Highly revered Nigerian Maritime Lawyer, and Senior Advocate of Nigeria (SAN), Mike Igbokwe has urged the Nigeria Maritime Administration and safety Agency (NIMASA) to partner with ship owners and relevant association in the industry to evolving a more vibrant merchant shipping and cabotage trade regime.

Igbokwe gave the counsel during his paper presentation at the just concluded two-day stakeholders’ meeting on Cabotage waiver restrictions, organized by NIMASA.

“NIMASA and shipowners should develop merchant shipping including cabotage trade. A good start is to partner with the relevant associations in this field, such as the Nigeria Indigenous Shipowners Association (NISA), Shipowners Association of Nigeria (SOAN), Oil Trade Group & Maritime Trade Group of the Nigerian Association of Chambers of Commerce, Industry, Mines and Agriculture (NACCIMA).

“A cursory look at their vision, mission and objectives, show that they are willing to improve the maritime sector, not just for their members but for stakeholders in the maritime economy and the country”.

Adding that it is of utmost importance for NIMASA to have a through briefing and regular consultation with ships owners, in other to have insight on the challenges facing the ship owners.

“It is of utmost importance for NIMASA to have a thorough briefing and regular consultations with shipowners, to receive insight on the challenges they face, and how the Agency can assist in solving them and encouraging them to invest and participate in the maritime sector, for its development. 

“NIMASA should see them as partners in progress because, if they do not invest in buying ships and registering them in Nigeria, there would be no Nigerian-owned ships in its Register and NIMASA would be unable to discharge its main objective.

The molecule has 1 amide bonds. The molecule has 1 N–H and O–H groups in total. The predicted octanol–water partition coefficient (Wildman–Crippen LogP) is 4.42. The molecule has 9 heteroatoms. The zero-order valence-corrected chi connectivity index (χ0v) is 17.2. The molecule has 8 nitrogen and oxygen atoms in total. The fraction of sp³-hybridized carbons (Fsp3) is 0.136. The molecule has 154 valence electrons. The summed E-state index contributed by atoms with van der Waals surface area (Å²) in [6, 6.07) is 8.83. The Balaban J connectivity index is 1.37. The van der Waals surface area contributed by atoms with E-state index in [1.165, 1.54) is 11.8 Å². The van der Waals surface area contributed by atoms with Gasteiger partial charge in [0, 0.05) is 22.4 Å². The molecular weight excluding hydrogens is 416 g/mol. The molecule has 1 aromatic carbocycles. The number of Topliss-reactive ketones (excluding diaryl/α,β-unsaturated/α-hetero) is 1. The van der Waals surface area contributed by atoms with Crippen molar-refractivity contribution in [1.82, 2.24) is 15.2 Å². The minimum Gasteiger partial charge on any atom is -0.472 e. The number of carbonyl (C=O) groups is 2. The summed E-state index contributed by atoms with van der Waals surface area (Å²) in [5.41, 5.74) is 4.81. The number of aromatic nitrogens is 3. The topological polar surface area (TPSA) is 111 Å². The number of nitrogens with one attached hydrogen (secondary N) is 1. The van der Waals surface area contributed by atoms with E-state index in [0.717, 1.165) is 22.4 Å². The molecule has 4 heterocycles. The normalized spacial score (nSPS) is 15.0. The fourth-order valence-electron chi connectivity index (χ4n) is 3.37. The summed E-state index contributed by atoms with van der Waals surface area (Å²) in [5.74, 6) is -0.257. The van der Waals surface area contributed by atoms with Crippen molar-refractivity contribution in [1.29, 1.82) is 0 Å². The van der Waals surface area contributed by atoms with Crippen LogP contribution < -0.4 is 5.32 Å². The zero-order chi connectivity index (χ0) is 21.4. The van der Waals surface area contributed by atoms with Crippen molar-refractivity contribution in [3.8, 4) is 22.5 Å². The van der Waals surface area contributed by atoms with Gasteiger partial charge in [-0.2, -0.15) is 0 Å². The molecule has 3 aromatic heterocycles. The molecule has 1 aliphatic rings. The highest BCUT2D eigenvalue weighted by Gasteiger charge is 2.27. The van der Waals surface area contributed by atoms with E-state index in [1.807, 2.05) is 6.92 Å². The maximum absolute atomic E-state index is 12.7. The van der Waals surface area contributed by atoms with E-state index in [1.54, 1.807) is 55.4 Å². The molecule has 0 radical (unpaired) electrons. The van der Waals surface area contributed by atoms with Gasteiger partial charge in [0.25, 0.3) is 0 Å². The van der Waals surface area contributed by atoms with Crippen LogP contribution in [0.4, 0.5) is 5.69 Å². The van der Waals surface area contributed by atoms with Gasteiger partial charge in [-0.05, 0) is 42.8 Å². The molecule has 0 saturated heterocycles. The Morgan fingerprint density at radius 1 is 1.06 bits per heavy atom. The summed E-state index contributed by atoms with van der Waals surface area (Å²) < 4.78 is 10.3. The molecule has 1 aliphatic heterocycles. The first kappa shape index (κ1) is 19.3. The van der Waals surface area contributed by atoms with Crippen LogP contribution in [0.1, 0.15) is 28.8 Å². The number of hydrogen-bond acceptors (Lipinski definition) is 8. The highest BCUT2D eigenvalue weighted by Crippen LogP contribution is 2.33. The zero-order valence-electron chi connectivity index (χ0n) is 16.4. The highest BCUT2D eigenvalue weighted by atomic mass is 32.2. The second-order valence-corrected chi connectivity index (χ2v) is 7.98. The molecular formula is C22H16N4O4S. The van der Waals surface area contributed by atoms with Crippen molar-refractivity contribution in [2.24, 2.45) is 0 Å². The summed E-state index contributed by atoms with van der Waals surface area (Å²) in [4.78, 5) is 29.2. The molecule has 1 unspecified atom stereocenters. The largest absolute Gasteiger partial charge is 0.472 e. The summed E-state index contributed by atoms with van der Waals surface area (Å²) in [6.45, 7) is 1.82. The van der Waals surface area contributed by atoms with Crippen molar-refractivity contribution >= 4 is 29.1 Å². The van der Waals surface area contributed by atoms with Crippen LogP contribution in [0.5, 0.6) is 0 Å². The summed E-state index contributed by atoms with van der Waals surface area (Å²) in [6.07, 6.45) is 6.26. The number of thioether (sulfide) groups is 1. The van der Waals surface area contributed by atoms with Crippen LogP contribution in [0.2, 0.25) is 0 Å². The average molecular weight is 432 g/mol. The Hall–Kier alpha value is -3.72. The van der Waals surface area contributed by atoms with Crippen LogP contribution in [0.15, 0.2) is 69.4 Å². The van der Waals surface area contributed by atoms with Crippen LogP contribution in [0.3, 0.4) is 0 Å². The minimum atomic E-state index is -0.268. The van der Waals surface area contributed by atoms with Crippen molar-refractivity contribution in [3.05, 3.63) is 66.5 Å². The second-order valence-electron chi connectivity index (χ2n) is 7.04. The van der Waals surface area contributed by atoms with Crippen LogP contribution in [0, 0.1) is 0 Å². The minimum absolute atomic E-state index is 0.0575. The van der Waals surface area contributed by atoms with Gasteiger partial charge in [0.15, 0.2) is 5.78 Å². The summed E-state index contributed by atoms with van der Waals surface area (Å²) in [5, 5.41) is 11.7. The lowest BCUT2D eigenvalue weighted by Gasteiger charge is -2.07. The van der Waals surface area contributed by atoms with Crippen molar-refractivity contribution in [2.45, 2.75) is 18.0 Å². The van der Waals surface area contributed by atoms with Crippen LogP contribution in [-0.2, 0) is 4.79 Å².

The Maritime lawyer also urged NIMASA  to disburse the Cabotage Vessel Financing Fund (CVFF)that currently stands at about N44.6 billion.

“Lest it be forgotten, what is on the lips of almost every shipowner, is the need to disburse the Cabotage Vessel Financing Fund (the CVFF’), which was established by the Coastal and Inland Shipping Act, 2003. It was established to promote the development of indigenous ship acquisition capacity, by providing financial assistance to Nigerian citizens and shipping companies wholly owned by Nigerian operating in the domestic coastal shipping, to purchase and maintain vessels and build shipping capacity. 

“Research shows that this fund has grown to about N44.6billion; and that due to its non-disbursement, financial institutions have repossessed some vessels, resulting in a 43% reduction of the number of operational indigenous shipping companies in Nigeria, in the past few years. 

“Without beating around the bush, to promote indigenous maritime development, prompt action must be taken by NIMASA to commence the disbursement of this Fund to qualified shipowners pursuant to the extant Cabotage Vessel Financing Fund (“CVFF”) Regulations.

Mike Igbokwe (SAN)

“Indeed, as part of its statutory functions, NIMASA is to enforce and administer the provisions of the Cabotage Act 2003 and develop and implement policies and programmes which will facilitate the growth of local capacity in ownership, manning and construction of ships and other maritime infrastructure. Disbursing the CVFF is one of the ways NIMASA can fulfill this mandate.

“To assist in this task, there must be collaboration between NIMASA, financial institutions, the Minister of Transportation, as contained in the CVFF Regulations that are yet to be implemented”, the legal guru highlighted further.